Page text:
Early Hollywood Censorship: The Rise & Fall of the Production Code

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Taught by Max Alvarez

Max is a film historian and writer on world cinema culture who has presented hundreds of lectures, seminars, study tours, and film screening events. A former Smithsonian Institution visiting scholar and Washington, D.C. film curator, Max has two university press books due out in 2013: The Crime Films of Anthony Mann (University Press of Mississippi) and Thornton Wilder: New Perspectives (Northwestern University Press). www.maxjalvarez.com

Photo credit: Ruth Berdah-Canet



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Regardless of what our great grandparents may claim, moviegoers in the “good old days” of the early 1930s were fed a steady diet of sex, violence, drugs, vice, corruption, gleeful criminality, and more sex.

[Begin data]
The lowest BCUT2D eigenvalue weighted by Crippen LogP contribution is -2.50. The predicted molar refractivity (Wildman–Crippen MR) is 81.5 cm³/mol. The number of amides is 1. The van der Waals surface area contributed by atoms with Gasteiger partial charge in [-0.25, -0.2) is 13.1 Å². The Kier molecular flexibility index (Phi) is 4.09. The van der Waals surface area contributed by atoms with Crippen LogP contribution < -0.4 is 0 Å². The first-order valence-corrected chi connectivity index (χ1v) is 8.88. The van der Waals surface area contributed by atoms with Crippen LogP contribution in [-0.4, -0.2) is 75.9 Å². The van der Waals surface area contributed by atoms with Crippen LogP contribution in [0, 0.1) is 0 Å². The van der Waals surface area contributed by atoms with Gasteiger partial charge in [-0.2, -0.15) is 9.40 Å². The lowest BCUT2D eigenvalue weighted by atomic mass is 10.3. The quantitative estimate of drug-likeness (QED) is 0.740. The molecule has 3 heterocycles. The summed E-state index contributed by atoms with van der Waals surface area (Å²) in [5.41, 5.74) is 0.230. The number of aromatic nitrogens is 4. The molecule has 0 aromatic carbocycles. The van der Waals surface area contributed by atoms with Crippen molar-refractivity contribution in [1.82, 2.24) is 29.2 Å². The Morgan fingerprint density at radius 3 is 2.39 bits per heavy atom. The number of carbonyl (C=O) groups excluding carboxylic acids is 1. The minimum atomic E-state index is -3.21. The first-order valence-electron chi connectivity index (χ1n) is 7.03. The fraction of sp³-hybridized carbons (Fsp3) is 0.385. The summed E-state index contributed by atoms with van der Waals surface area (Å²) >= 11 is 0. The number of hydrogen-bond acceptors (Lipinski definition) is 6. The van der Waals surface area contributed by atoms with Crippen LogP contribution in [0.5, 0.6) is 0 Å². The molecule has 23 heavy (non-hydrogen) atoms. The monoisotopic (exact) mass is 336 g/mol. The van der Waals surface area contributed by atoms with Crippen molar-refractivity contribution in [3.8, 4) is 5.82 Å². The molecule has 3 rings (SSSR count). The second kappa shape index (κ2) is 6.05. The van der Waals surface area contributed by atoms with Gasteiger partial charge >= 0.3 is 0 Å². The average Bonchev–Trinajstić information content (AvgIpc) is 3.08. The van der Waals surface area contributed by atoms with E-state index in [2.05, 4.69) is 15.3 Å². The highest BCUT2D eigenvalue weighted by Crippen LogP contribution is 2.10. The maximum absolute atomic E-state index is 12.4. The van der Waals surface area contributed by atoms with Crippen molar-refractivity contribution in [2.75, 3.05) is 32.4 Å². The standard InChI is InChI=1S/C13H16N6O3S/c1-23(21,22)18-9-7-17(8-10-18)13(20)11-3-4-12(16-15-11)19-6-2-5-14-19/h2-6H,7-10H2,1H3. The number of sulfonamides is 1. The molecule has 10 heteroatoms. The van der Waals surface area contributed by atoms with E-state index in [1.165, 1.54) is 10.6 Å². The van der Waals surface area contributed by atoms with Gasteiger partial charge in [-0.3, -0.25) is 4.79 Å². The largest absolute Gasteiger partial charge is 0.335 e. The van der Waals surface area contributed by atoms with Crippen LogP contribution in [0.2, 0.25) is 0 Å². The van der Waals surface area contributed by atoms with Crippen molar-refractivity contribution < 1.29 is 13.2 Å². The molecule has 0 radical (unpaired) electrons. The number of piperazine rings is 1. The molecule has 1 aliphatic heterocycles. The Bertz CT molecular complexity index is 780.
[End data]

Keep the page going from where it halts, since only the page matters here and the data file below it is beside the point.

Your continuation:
These were Hollywood’s notorious “pre-Code” years of the Great Depression when murder and promiscuity went unpunished, bankers and businessmen were hated, gangsters were glorified, and bootleg gin was the beverage of choice. As Barbara Stanwyck, Mae West, James Cagney, Jean Harlow, Tarzan – and even Betty Boop – openly violated laws and religious commandments on screen, conservative forces plotted ways to enforce a rigid Production Code to censor the movies once and for all. Join film historian Max Alvarez as he takes you on a scandalous tour of early 20th century film censorship and the screen artists who made the censors suffer. 




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